Smilax china

From Wikipedia, the free encyclopedia
Jump to navigation Jump to search

Smilax china
Smilax china (Montage s3).jpg
Fruits
Scientific classification e
Kingdom: Plantae
Clade: Angiosperms
Clade: Monocots
Order: Liliales
Family: Smilacaceae
Genus: Smilax
Species: S. china
Binomial name
Smilax china
L.
Synonyms*[1]
  • Coprosmanthus japonicus Kunth
  • Smilax japonica (Kunth) A.Gray
  • Smilax pteropus Miq.
  • Smilax thomsoniana A.DC.
  • Smilax taquetii H.Lév.
  • Smilax taiheiensis Hayata
  • Smilax boninensis Nakai

Smilax china is a climbing plant species in the genus Smilax. It is native to China, Korea, Taiwan, Japan (including Ryukyu and Bonin Islands), Philippines, Vietnam, Thailand, Myanmar, and Assam.[1][2][3][4][5][6][7][8] Common names for the plant include China root.[9]

Description[edit]

The stem is woody, sparsely prickly, and 1–5 m (3 ft 3 in–16 ft 5 in) long. Petiole is 0.5–1.5 cm (0.20–0.59 in) long; leaf blade is elliptic to orbicular, 3–10 cm (1.2–3.9 in) long and 1.5–6 cm (0.59–2.36 in) wide, sometimes wider. Berries are red, globose, and 0.6–1.5 cm (0.24–0.59 in) in diameter.[2]

Kaempferol 7-O-glucoside, a flavonol glucoside, can be found in S. china.[10]

Habitat[edit]

In China, S. china occurs in forests, thickets, hillsides, grassy slopes, and shaded places along valleys or streams. It is found from near sea level to 2,000 m (6,600 ft).[2]

References[edit]

  1. ^ a b Kew World Checklist of Selected Plant Families
  2. ^ a b c Chen Xinqi (陈心启 Chen Sing-chi); Tetsuo Koyama. "Smilax china Linnaeus, Sp. Pl. 2: 1029. 1753 菝葜 ba qia". Flora of China. Missouri Botanical Garden, St. Louis, MO & Harvard University Herbaria, Cambridge, MA. Retrieved 17 May 2015. 
  3. ^ Merrill, E.D. (1922). An enumeration of Philippine flowering plants 1(2): 129-240. Bureau of Science, Manila.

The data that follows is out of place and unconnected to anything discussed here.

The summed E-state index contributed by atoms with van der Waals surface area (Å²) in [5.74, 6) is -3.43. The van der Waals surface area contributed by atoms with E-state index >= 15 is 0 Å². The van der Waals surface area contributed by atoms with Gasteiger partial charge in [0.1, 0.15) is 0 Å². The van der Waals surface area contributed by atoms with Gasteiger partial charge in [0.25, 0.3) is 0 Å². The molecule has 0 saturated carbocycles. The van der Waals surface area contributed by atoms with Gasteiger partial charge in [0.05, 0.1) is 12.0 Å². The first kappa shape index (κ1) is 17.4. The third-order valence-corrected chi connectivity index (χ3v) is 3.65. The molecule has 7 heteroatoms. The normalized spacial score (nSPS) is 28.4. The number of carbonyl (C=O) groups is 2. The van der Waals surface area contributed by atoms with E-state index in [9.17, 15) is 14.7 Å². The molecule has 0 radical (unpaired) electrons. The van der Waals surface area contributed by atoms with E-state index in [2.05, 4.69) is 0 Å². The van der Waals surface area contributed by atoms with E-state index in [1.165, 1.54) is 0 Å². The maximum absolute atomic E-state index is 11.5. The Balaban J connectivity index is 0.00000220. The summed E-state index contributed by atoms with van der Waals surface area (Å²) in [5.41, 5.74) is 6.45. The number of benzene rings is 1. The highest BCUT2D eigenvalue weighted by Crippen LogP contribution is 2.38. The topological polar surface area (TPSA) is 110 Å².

4. ^ Smitinand, T. & Larsen, K. (eds.) (1975). Flora of Thailand 2: 1-484. The Forest Herbarium, National Park, Wildlife and Plant Conservation Department, Bangkok.
  5. ^ Leroy, J.-F. (ed.) (1983). Flore du Cambodge du Laos et du Viêt-Nam 20: 1-175. Muséum National d'Histoire Naturelle, Paris.
  6. ^ Ohwi, J. (1984). Flora of Japan (in English): 1-1067. Smithsonian Institution, Washington, D.C..
  7. ^ Kress, W.J., DeFilipps, R.A., Farr, E. & Kyi, D.Y.Y. (2003). A Checklist of the Trees, Shrubs, Herbs and Climbers of Myanmar. Contributions from the United States National Herbarium 45: 1-590.
  8. ^ Baruah, S., Borthakur, S.K., Gogoi, P. & Ahmed, M. (2011). New distributional record of Smilax china Linnaeus (Smilacaceae) in India. Pleione 5: 328-330.
  9. ^ "Smilax china". Natural Resources Conservation Service PLANTS Database. USDA. Retrieved 16 November 2015. 
  10. ^ Xu, W.; Liu, J.; Li, C.; Wu, H. Z.; Liu, Y. W. (2008). "Kaempferol-7-O-β-d-glucoside (KG) isolated from Smilax china L. rhizome induces G2/M phase arrest and apoptosis on HeLa cells in a p53-independent manner". Cancer Letters. 264 (2): 229–240. doi:10.1016/j.canlet.2008.01.044. PMID 18343026.